Atlasing, the process of finding and photographing animals that interest you, and uploading your records to atlas databases, is great fun and becomes an obsessive pastime for many people. Here are some suggestions for software and mobile device apps that will make your experience more rewarding and enjoyable, and will help you be a better atlaser.
image management software
Once you start building large library of digital images it can become difficult to manage all those images, and to find the specific ones you want at short notice. Picasa and Adobe Lightroom offer great image management facilities and are worth looking into. Probably one of the most powerful features is that you can tag images with a number of tags, such as locality or species names, and then later search for images with specific tags. Both packages also offer geotagging facilities, where you can add coordinate data to the images and plot them on a map. Together with the filtering capabilities, you can quickly produce point maps of your records for particular species or genera. Picasa is freely available and is intended mostly for image management with limited image editing facilities, while Lightroom is paid software and has good management and editing capabilities.
gps and navigation apps
Essential for any atlaser are good mapping, GPS and navigation tools. Google Maps and Google Earth provide excellent tools for planning expeditions. You can find potentially interesting habitats using satellite imagery, roads and tracks to areas you want to visit. You can mark potential points to visit and have them available later on your mobile devices, or you can export KML files for use with GPS apps in the field. GPS Kit is an excellent GPS app for the iPhone and iPad. It operates very much like a handheld GPS but has excellent additional functionility, like Google Maps backgrounds, and easy text entry. You can store waypoints in groups (eg for a particular trip or holiday) and it gives basic compass navigation to waypoints which is very useful for finding sites, or even tracking back to individual spider burrows. GPS Essentials offers similar functionality to GPS Kit for Android device users.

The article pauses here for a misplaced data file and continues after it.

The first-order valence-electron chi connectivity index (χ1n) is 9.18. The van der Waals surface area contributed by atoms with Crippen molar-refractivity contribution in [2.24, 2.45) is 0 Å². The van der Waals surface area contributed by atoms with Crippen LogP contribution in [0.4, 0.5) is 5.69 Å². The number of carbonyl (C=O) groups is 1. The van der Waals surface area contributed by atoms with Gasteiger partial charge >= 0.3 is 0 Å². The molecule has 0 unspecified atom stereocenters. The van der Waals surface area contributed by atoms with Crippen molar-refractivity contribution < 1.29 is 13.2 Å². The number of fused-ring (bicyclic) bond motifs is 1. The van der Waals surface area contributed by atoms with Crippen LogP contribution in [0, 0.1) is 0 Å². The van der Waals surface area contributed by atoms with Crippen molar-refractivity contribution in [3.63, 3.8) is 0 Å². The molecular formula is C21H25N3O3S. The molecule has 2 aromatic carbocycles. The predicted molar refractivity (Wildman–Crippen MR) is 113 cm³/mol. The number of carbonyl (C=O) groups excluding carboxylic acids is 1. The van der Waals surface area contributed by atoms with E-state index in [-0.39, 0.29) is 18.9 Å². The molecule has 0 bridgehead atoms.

note taking apps
A large number of note taking apps are available for mobile devices and potential users should do a little homework to decide which suits their needs best. One that is worth looking at is Evernote. It allows you to organise your notes into notebooks so that you can keep your spider records separate from your other notes, or keep notes from particular trips or projects together. One of the nicer features is that it automatically backs up your notes to the cloud, so you don't have to worry about losing your data if something happens to your device. Just note that you still need to keep coordinates for the sites you visit in your GPS app. Even though Evernote does record coordinates it hides them from you if it can use a place name instead.
photo uploading apps
We are currently working on an app that will allow you to upload images to the virtual museums directly from your mobile device. Watch this space.